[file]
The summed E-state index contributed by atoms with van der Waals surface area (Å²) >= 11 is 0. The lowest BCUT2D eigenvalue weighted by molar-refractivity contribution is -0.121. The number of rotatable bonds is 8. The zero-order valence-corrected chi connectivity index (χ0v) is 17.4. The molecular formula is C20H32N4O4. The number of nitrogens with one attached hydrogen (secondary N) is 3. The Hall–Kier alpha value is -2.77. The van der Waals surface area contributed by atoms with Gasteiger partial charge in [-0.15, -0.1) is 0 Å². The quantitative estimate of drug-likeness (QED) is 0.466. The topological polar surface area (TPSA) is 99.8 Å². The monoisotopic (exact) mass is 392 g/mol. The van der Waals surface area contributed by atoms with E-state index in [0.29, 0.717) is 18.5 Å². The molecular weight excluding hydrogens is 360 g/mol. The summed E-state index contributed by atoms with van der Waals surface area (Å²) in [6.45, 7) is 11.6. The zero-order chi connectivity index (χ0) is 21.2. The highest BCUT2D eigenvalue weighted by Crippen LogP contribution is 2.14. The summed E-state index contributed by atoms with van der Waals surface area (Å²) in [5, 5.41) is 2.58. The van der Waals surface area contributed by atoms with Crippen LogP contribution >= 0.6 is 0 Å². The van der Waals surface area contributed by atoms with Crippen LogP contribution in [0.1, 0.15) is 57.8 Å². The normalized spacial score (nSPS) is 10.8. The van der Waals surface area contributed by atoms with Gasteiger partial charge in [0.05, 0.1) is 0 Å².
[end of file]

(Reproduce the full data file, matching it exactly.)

The summed E-state index contributed by atoms with van der Waals surface area (Å²) >= 11 is 0. The lowest BCUT2D eigenvalue weighted by molar-refractivity contribution is -0.121. The number of rotatable bonds is 8. The zero-order valence-corrected chi connectivity index (χ0v) is 17.4. The molecular formula is C20H32N4O4. The number of nitrogens with one attached hydrogen (secondary N) is 3. The Hall–Kier alpha value is -2.77. The van der Waals surface area contributed by atoms with Gasteiger partial charge in [-0.15, -0.1) is 0 Å². The quantitative estimate of drug-likeness (QED) is 0.466. The topological polar surface area (TPSA) is 99.8 Å². The monoisotopic (exact) mass is 392 g/mol. The van der Waals surface area contributed by atoms with E-state index in [0.29, 0.717) is 18.5 Å². The molecular weight excluding hydrogens is 360 g/mol. The summed E-state index contributed by atoms with van der Waals surface area (Å²) in [6.45, 7) is 11.6. The zero-order chi connectivity index (χ0) is 21.2. The highest BCUT2D eigenvalue weighted by Crippen LogP contribution is 2.14. The summed E-state index contributed by atoms with van der Waals surface area (Å²) in [5, 5.41) is 2.58. The van der Waals surface area contributed by atoms with Crippen LogP contribution >= 0.6 is 0 Å². The van der Waals surface area contributed by atoms with Crippen LogP contribution in [0.1, 0.15) is 57.8 Å². The normalized spacial score (nSPS) is 10.8. The van der Waals surface area contributed by atoms with Gasteiger partial charge in [0.05, 0.1) is 0 Å².